- Execute the command, and the OpenSDK will install smoothly.
Now that we finish creating the environment we need, we will run some tests on our system and see how it integrates with our TestProject account.
How to write a test using TestProject's Python OpenSDK?
You may recall that we discussed how TestProject's OpenSDK gives you the freedom of writing the tests in the same logic as you would with Selenium or Appium. Therefore, we can add just two lines of code, and then we can write our test cases based on Selenium.
Use any of the Python's IDE and paste the following code in a python file, say testproject.py:
from src.testproject.sdk.drivers import webdriver def test_login_to_testproject_example_app(): driver = webdriver.Chrome(projectname='My custom project For sdk', token = "yourtoken") driver.get('https://example.testproject.io/web/') driver.find_element_by_id('name').send_keys('John Smith') driver.find_element_by_id('password').send_keys('12345') driver.find_element_by_id('login').click() assert (driver.find_element_by_id('greetings').is_displayed() is True), driver.quit() if __name__ == "__main__": test_login_to_testproject_example_app()
- from src.testproject.sdk.drivers import webdriver: This import line is similar to Selenium's import line, and it makes the TestProject specific webdriver available to the test script.
- driver = webdriver.Chrome(token = "yourtoken"): This is similar to the Selenium web driver's initialization. We are initializing the webdriver instance using chrome. The extra parameter in the case of the Testproject is the user's unique "token", which is passed as a 2nd parameter while initializing the object of the webdriver.
So, what is this token? And, can we run our tests without it? Let's see. Try removing the parameters from the second line (your token) and check if the test still works. Run the test script using the following command in the directory where we save the python file:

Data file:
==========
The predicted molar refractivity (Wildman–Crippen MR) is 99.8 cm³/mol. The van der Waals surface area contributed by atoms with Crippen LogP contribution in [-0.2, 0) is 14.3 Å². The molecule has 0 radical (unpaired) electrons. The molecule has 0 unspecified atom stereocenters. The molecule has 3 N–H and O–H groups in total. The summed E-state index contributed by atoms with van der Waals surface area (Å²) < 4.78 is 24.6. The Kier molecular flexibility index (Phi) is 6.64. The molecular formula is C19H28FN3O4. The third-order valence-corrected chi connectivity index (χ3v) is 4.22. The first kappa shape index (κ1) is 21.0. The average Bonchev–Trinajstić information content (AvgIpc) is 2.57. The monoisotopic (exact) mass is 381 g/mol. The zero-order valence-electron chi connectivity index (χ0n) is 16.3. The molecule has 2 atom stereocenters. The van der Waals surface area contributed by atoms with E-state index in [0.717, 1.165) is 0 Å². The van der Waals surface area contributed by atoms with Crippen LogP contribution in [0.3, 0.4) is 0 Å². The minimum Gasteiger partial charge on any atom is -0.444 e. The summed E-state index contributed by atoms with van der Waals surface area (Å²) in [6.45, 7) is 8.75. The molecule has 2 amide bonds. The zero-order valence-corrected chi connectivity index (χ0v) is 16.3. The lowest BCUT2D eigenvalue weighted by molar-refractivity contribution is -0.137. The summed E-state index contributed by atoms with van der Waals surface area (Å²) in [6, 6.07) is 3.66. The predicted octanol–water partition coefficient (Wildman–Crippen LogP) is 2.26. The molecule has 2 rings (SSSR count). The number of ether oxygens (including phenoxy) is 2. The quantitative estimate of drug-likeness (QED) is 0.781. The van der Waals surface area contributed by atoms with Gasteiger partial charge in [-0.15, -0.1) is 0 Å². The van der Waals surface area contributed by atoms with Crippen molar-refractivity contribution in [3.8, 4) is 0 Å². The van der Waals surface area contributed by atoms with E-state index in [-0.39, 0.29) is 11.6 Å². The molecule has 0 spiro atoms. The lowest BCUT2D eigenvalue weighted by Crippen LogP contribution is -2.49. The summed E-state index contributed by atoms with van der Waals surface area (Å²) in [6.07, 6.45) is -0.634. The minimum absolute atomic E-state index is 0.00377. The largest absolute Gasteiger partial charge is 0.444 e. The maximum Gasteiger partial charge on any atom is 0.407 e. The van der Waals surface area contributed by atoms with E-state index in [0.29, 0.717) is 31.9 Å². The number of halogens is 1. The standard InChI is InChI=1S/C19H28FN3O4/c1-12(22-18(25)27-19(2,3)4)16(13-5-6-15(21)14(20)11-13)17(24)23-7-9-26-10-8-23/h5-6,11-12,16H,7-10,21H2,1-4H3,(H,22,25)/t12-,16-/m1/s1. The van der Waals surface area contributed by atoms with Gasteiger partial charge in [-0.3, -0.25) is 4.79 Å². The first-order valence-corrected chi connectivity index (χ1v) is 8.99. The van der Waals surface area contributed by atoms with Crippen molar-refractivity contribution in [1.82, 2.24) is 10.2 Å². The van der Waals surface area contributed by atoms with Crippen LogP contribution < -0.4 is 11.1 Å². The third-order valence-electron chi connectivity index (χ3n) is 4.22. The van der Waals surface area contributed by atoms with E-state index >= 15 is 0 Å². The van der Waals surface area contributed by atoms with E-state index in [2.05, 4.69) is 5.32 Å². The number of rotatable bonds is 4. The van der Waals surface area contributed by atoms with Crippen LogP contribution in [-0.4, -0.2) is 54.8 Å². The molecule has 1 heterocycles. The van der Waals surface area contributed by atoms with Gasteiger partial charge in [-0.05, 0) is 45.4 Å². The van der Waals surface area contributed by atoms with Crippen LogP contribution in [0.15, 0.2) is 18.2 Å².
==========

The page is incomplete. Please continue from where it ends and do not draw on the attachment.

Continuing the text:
The output will look like, showing a failure:
Okay, so now we know that the token referenced is our TestProject Developer Token, and it is an essential aspect of connecting your coded tests to your account in TestProject's Dashboard.
The developer token passed in a while initializing the driver attaches your tests to your TestProject account so that you have your reports available in TestProject's dashboard. The developer token is unique for each user, and one should not share it with anyone. You can access your developer token on the same page from where we downloaded the SDK.
Head back to the same page (https://app.testproject.io/#/integrations/sdk) and check out your token, which can easily copy to the clipboard.
Paste this in place of "your_token*" in the above code and rerun the python file.
Now, the process is complete! We have developed and run our first test case in TestProject's Python OpenSDK, closely based on Selenium. You can now head on to the Reports tab available at the header navigation bar:
The reports of your tests will be available here that you just executed from your system:
If you want to learn more about TestProject's reports, a detailed post awaits you on our platform.
As you can see, not much work was required to create and test cases using the TestProject OpenSDK. It was a straightforward task, with the most challenging work being downloading and installing the SDK. To summarize, the next section will give you some key takeaways.
Similar to TestProject's Python's OpenSDK, you can download the JAVA or C# OpenSDK, depending on which language you prefer. TestProject's OpenSDK can kickstart the journey of writing automated test cases using TestProject for both Web and Mobile applications.
- TestProject provides its OpenSDK to integrate your coded test cases with your TestProject environment seamlessly.
- TestProject's OpenSDK wraps around Selenium and Appium, so you should find the logic and syntax remains the same (with minor changes to your existing tests).
- Running a test case with TestProject's OpenSDK requires a developer token, which is unique to each user and available in the TestProject Dashboard.
- After running a test case with TestProject's SDK, the reports from the executed tests will show up automatically in the TestProject reports area of the dashboard.